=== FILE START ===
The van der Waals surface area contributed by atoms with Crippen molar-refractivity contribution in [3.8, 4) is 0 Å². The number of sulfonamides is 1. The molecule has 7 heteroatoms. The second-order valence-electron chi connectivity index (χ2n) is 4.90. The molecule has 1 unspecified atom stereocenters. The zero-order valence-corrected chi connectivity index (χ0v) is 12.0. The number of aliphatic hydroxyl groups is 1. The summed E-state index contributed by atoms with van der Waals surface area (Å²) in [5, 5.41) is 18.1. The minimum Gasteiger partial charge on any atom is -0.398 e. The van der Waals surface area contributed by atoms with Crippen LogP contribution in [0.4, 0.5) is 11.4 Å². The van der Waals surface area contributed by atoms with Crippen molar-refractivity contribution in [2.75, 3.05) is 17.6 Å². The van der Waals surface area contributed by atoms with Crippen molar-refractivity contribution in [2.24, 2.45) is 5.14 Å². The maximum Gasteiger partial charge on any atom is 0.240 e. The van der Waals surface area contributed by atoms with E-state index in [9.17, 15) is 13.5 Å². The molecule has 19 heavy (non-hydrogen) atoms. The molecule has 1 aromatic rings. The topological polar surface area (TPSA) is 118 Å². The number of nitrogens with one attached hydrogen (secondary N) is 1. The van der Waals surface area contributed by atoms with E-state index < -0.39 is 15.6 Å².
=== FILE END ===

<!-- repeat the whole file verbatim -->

The van der Waals surface area contributed by atoms with Crippen molar-refractivity contribution in [3.8, 4) is 0 Å². The number of sulfonamides is 1. The molecule has 7 heteroatoms. The second-order valence-electron chi connectivity index (χ2n) is 4.90. The molecule has 1 unspecified atom stereocenters. The zero-order valence-corrected chi connectivity index (χ0v) is 12.0. The number of aliphatic hydroxyl groups is 1. The summed E-state index contributed by atoms with van der Waals surface area (Å²) in [5, 5.41) is 18.1. The minimum Gasteiger partial charge on any atom is -0.398 e. The van der Waals surface area contributed by atoms with Crippen LogP contribution in [0.4, 0.5) is 11.4 Å². The van der Waals surface area contributed by atoms with Crippen molar-refractivity contribution in [2.75, 3.05) is 17.6 Å². The van der Waals surface area contributed by atoms with Crippen molar-refractivity contribution in [2.24, 2.45) is 5.14 Å². The maximum Gasteiger partial charge on any atom is 0.240 e. The van der Waals surface area contributed by atoms with E-state index in [9.17, 15) is 13.5 Å². The molecule has 19 heavy (non-hydrogen) atoms. The molecule has 1 aromatic rings. The topological polar surface area (TPSA) is 118 Å². The number of nitrogens with one attached hydrogen (secondary N) is 1. The van der Waals surface area contributed by atoms with E-state index < -0.39 is 15.6 Å².